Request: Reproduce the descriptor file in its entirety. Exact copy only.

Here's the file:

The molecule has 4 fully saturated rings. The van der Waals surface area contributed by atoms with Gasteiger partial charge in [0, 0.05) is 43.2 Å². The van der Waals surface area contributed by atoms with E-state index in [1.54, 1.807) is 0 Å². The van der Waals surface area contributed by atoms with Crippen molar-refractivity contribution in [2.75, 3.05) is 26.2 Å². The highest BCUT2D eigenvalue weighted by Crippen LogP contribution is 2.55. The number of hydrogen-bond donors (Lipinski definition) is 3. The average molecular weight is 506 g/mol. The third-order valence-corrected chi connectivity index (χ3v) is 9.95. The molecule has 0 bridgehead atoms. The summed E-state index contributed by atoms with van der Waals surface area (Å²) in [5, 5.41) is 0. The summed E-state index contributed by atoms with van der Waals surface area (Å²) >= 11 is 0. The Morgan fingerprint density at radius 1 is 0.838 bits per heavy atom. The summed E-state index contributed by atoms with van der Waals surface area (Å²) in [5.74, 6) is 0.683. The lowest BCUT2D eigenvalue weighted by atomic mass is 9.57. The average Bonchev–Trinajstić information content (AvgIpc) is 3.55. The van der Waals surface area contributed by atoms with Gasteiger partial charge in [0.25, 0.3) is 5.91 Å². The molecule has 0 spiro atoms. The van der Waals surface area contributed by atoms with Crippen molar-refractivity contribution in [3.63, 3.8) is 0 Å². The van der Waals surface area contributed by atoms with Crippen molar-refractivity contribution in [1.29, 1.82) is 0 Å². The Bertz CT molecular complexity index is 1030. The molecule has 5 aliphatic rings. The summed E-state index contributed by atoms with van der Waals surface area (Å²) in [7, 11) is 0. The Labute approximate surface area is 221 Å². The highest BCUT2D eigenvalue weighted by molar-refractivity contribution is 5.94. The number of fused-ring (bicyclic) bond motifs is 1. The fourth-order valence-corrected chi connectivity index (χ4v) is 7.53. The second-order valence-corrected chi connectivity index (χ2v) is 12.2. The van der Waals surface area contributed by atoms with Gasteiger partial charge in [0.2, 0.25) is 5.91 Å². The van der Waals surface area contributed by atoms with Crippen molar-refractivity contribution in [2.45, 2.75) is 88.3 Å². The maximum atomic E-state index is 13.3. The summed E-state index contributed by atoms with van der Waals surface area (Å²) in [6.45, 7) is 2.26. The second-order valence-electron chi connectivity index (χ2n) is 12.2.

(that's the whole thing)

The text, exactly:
The molecule has 4 fully saturated rings. The van der Waals surface area contributed by atoms with Gasteiger partial charge in [0, 0.05) is 43.2 Å². The van der Waals surface area contributed by atoms with E-state index in [1.54, 1.807) is 0 Å². The van der Waals surface area contributed by atoms with Crippen molar-refractivity contribution in [2.75, 3.05) is 26.2 Å². The highest BCUT2D eigenvalue weighted by Crippen LogP contribution is 2.55. The number of hydrogen-bond donors (Lipinski definition) is 3. The average molecular weight is 506 g/mol. The third-order valence-corrected chi connectivity index (χ3v) is 9.95. The molecule has 0 bridgehead atoms. The summed E-state index contributed by atoms with van der Waals surface area (Å²) in [5, 5.41) is 0. The summed E-state index contributed by atoms with van der Waals surface area (Å²) >= 11 is 0. The Morgan fingerprint density at radius 1 is 0.838 bits per heavy atom. The summed E-state index contributed by atoms with van der Waals surface area (Å²) in [5.74, 6) is 0.683. The lowest BCUT2D eigenvalue weighted by atomic mass is 9.57. The average Bonchev–Trinajstić information content (AvgIpc) is 3.55. The van der Waals surface area contributed by atoms with Gasteiger partial charge in [0.25, 0.3) is 5.91 Å². The molecule has 0 spiro atoms. The van der Waals surface area contributed by atoms with Crippen molar-refractivity contribution in [3.63, 3.8) is 0 Å². The van der Waals surface area contributed by atoms with Crippen molar-refractivity contribution in [1.29, 1.82) is 0 Å². The Bertz CT molecular complexity index is 1030. The molecule has 5 aliphatic rings. The summed E-state index contributed by atoms with van der Waals surface area (Å²) in [7, 11) is 0. The Labute approximate surface area is 221 Å². The highest BCUT2D eigenvalue weighted by molar-refractivity contribution is 5.94. The number of fused-ring (bicyclic) bond motifs is 1. The fourth-order valence-corrected chi connectivity index (χ4v) is 7.53. The second-order valence-corrected chi connectivity index (χ2v) is 12.2. The van der Waals surface area contributed by atoms with Gasteiger partial charge in [0.2, 0.25) is 5.91 Å². The van der Waals surface area contributed by atoms with Crippen molar-refractivity contribution in [2.45, 2.75) is 88.3 Å². The maximum atomic E-state index is 13.3. The summed E-state index contributed by atoms with van der Waals surface area (Å²) in [6.45, 7) is 2.26. The second-order valence-electron chi connectivity index (χ2n) is 12.2.